Emergency Baby Assessment
If you’ve got a baby, you may need to make a few trips to your doctor’s surgery. Chances are you’re going to be doing it quite a few times over the next few years!
The reason for this is that your baby’s immune system is still maturing. So they are more prone to minor illnesses such as coughs, colds, and tummy upsets than older children and adults.
Young babies can also get worse suddenly when they are ill, so always err on the side of caution. Even if you think your baby is just “not right”, it’s best to get her checked by a doctor. The good news is that while babies can get ill quickly, they also recover quickly once they get the right treatment.
When should we see the doctor?
Some health problems need to be checked out straight away by your doctor, while others can be left for a few hours or so.
See a doctor as soon as you can if your baby has:
- Diarrhoea for more than 12 hours.
- Repeated vomiting, or vomiting for 12 hours or more. Or if she has other symptoms as well as vomiting, such as diarrhoea, a fever, or a rash.
- A fever. Take your baby to the doctor if she has a fever of 38 degrees C or higher and she’s under three months, or 39 degrees C or higher if she is older than three months.
- An object lodged in her nose, ear, mouth, or vagina. Never try to remove objects yourself.
- A burn larger than a 50p piece, particularly if the skin is blistering (this includes sunburn).
- Persistent crying. As a parent you know your baby’s pattern of crying better than anyone. If she is crying more than usual, or if her cry sounds high-pitched, or she is whimpering or moaning, see your doctor.
- Blood-streaked vomit or poo. Often this isn’t due to anything serious, but it still needs checking with your doctor straight away.
- An unexplained rash, particularly if it’s accompanied by a fever.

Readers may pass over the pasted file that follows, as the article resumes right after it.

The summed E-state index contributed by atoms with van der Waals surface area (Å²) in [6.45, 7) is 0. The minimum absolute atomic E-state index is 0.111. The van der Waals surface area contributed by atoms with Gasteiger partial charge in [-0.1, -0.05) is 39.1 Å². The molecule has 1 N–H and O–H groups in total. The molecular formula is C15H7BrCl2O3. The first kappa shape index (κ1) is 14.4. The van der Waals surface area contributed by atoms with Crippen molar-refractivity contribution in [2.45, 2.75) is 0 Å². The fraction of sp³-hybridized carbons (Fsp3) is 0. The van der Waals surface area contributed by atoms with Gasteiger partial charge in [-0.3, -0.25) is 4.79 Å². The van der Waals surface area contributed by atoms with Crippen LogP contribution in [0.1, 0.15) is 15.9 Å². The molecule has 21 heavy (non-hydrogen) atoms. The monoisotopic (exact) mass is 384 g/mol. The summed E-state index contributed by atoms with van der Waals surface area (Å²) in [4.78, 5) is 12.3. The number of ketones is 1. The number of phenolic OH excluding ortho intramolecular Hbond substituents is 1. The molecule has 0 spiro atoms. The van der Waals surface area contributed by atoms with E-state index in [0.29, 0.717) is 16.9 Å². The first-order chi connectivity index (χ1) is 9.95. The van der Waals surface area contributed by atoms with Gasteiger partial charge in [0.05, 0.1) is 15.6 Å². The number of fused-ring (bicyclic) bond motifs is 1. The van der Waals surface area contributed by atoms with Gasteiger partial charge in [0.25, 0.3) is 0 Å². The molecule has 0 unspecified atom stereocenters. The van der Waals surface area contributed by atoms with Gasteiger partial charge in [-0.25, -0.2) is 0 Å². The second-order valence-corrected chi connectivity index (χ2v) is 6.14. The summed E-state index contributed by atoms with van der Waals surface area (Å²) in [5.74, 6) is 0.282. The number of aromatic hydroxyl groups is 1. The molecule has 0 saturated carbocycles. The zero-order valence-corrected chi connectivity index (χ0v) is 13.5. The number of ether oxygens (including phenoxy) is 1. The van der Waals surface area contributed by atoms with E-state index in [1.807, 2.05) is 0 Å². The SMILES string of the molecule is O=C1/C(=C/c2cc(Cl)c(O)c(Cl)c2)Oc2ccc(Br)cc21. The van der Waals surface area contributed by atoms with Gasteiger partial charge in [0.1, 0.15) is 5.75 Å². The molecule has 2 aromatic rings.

- A barking cough with a loud, high-pitched rasping sound when she breathes in. This may be croup. Croup is quite rare now thanks to the Hib vaccination, but this needs to be checked by your doctor.
- She has not wanted to drink for more than eight hours. Or she’s had less than half of her usual amount to drink over the past 24 hours. This includes breast or bottle feeds for young babies.
- Sunken fontanelles (the soft spots on your baby’s head), along with other symptoms, including dry lips, dark yellow urine, and fewer wet nappies than usual. These can be signs of dehydration.
- Your baby has been unusually irritable and moody for no apparent reason in the past 24 hours.
- Your baby has pink, watery, or sticky eyes. This could be a sign of an eye infection, such as conjunctivitis. This can be very infectious and needs treating promptly.
- Discharge from her ears, eyes, navel, or genitals over the past 24 hours.
Above symptoms are only a guideline and we cannot cover all the possible symptoms that your baby may have that needs a doctor’s attention. If you are unsure, please call our surgery to book an appointment with one of our highly qualified doctors who can see your baby and address any of your concerns. Our clinic is open 7 days a week and we can arrange for you to be seen both weekdays and weekends.